In this activity, students analyze other energy sources, comparing the costs and benefits of natural gas, coal, biomass, nuclear, wind, hydro, and solar power for generating electricity. Students complete the activity in pairs, using student laptops. Based on the level of the class, you could project the module to navigate students through questions that they might have difficulty with, in particular the data analysis of various graphs presented in module.
In this section of the lesson students read an article on Renewable Energy Resources from cK-12.
- Students use the Writing in the Margins strategy to access text.
Writing in the margins engages readers in the reading task and allows them to document their thinking while reading. Both writing in the margins and drawing in the margins engages students in actively thinking about the texts they read. The power of this strategy is not the actual act of writing and drawing in the margins; instead, it is the thinking processes that students must undergo in order to produce such ideas.
For this particular text students use the Visualize Strategy.
- Visualize what the author is saying and draw an illustration in the margin. Visualizing what authors say will help you clarify complex concepts and ideas.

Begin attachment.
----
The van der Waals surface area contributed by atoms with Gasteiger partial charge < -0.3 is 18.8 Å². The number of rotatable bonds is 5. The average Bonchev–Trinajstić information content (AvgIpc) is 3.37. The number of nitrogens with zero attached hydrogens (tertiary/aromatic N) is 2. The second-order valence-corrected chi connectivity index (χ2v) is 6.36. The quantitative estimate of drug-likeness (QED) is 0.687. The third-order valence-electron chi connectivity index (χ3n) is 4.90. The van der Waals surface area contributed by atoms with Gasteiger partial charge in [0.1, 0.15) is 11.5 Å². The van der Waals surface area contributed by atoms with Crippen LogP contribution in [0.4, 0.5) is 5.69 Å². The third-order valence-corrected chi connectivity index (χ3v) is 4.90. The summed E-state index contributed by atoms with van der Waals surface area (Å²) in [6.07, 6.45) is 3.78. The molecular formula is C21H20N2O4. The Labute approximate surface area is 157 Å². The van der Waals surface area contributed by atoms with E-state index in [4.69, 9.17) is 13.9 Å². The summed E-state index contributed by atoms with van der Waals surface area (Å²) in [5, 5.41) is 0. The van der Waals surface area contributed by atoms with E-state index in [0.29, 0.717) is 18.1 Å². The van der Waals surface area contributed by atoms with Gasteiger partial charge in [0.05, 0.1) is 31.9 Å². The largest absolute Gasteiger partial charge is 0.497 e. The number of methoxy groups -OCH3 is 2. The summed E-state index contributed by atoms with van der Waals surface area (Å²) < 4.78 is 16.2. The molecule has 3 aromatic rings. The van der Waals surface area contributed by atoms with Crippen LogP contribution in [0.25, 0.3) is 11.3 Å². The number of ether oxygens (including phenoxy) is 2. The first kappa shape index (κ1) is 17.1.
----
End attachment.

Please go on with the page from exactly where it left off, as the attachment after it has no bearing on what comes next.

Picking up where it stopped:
The text covers the following:
- Hydroelectric Power
- Geothermal Energy
Summary of Text
- Renewable resources are natural resources that can be replaced in a relatively short period of time or are virtually limitless in supply.
- Renewable energy resources include wind, sunlight, moving water, biomass, and geothermal energy. Except for biomass, which is burned, these renewable energy resources produce little if any pollution, although each has other drawbacks.
Once students have read the article they answer the following questions:
- What is a renewable resource?
- List five renewable energy sources. What form of energy does each resource supply?
In addition to the text I show students the Renewable Energy Resources Part 1 video due to its use of visuals. This meet the needs of both my visual and EL Learners.
As students watch the video they answer the following questions in their interactive notebooks:
- Why are renewable energy resources needed?
- Give two examples of renewable energy resources.
- What is one main advantage of the examples given in this video?
In this section of lesson students are expected to respond to the prompt below, developing their own argument based upon the evidence from lesson activities including the additional resources below.
Even though right now many forms of renewable energy are more expensive to use than conventional fossil fuels, should we still prioritize their use? Why?
Students use the Claim, Evidence, Reasoning format for writing their response. More about supporting CER in student thinking and writing can be found in my reflection. (SP7 - Engaging in Argument from Evidence/WHST.6-8.1: Write arguments to support claims with clear reasons and relevant evidence/RST.6-8.1:Cite specific textual evidence to support analysis of science and technical texts.)